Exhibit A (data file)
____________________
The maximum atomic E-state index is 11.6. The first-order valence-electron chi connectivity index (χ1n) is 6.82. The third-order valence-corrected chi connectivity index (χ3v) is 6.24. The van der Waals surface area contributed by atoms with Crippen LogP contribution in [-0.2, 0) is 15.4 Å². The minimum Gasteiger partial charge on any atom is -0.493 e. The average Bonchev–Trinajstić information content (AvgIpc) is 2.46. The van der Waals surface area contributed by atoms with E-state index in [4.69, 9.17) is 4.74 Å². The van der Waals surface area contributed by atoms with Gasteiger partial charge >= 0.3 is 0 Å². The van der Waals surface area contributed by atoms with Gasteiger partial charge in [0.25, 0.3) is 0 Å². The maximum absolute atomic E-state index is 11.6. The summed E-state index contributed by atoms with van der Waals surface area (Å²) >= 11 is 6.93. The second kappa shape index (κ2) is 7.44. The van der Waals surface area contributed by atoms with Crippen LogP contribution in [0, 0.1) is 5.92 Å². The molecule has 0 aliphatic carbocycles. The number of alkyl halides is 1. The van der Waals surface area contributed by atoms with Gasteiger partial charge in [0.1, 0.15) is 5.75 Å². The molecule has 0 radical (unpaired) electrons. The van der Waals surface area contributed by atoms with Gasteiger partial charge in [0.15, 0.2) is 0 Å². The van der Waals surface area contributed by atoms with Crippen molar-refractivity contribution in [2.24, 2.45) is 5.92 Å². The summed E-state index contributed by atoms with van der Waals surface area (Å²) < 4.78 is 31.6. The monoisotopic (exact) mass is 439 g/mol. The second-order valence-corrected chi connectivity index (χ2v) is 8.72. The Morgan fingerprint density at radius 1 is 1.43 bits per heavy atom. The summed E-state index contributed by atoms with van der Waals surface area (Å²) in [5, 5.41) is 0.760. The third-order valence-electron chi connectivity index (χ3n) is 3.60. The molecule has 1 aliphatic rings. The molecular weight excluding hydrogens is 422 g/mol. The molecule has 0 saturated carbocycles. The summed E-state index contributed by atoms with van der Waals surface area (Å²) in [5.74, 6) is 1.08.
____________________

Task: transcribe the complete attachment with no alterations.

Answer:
The maximum atomic E-state index is 11.6. The first-order valence-electron chi connectivity index (χ1n) is 6.82. The third-order valence-corrected chi connectivity index (χ3v) is 6.24. The van der Waals surface area contributed by atoms with Crippen LogP contribution in [-0.2, 0) is 15.4 Å². The minimum Gasteiger partial charge on any atom is -0.493 e. The average Bonchev–Trinajstić information content (AvgIpc) is 2.46. The van der Waals surface area contributed by atoms with E-state index in [4.69, 9.17) is 4.74 Å². The van der Waals surface area contributed by atoms with Gasteiger partial charge >= 0.3 is 0 Å². The van der Waals surface area contributed by atoms with Gasteiger partial charge in [0.25, 0.3) is 0 Å². The maximum absolute atomic E-state index is 11.6. The summed E-state index contributed by atoms with van der Waals surface area (Å²) >= 11 is 6.93. The second kappa shape index (κ2) is 7.44. The van der Waals surface area contributed by atoms with Crippen LogP contribution in [0, 0.1) is 5.92 Å². The molecule has 0 aliphatic carbocycles. The number of alkyl halides is 1. The van der Waals surface area contributed by atoms with Gasteiger partial charge in [0.1, 0.15) is 5.75 Å². The molecule has 0 radical (unpaired) electrons. The van der Waals surface area contributed by atoms with Gasteiger partial charge in [0.15, 0.2) is 0 Å². The van der Waals surface area contributed by atoms with Crippen molar-refractivity contribution in [2.24, 2.45) is 5.92 Å². The summed E-state index contributed by atoms with van der Waals surface area (Å²) < 4.78 is 31.6. The monoisotopic (exact) mass is 439 g/mol. The second-order valence-corrected chi connectivity index (χ2v) is 8.72. The Morgan fingerprint density at radius 1 is 1.43 bits per heavy atom. The summed E-state index contributed by atoms with van der Waals surface area (Å²) in [5, 5.41) is 0.760. The third-order valence-electron chi connectivity index (χ3n) is 3.60. The molecule has 1 aliphatic rings. The molecular weight excluding hydrogens is 422 g/mol. The molecule has 0 saturated carbocycles. The summed E-state index contributed by atoms with van der Waals surface area (Å²) in [5.74, 6) is 1.08.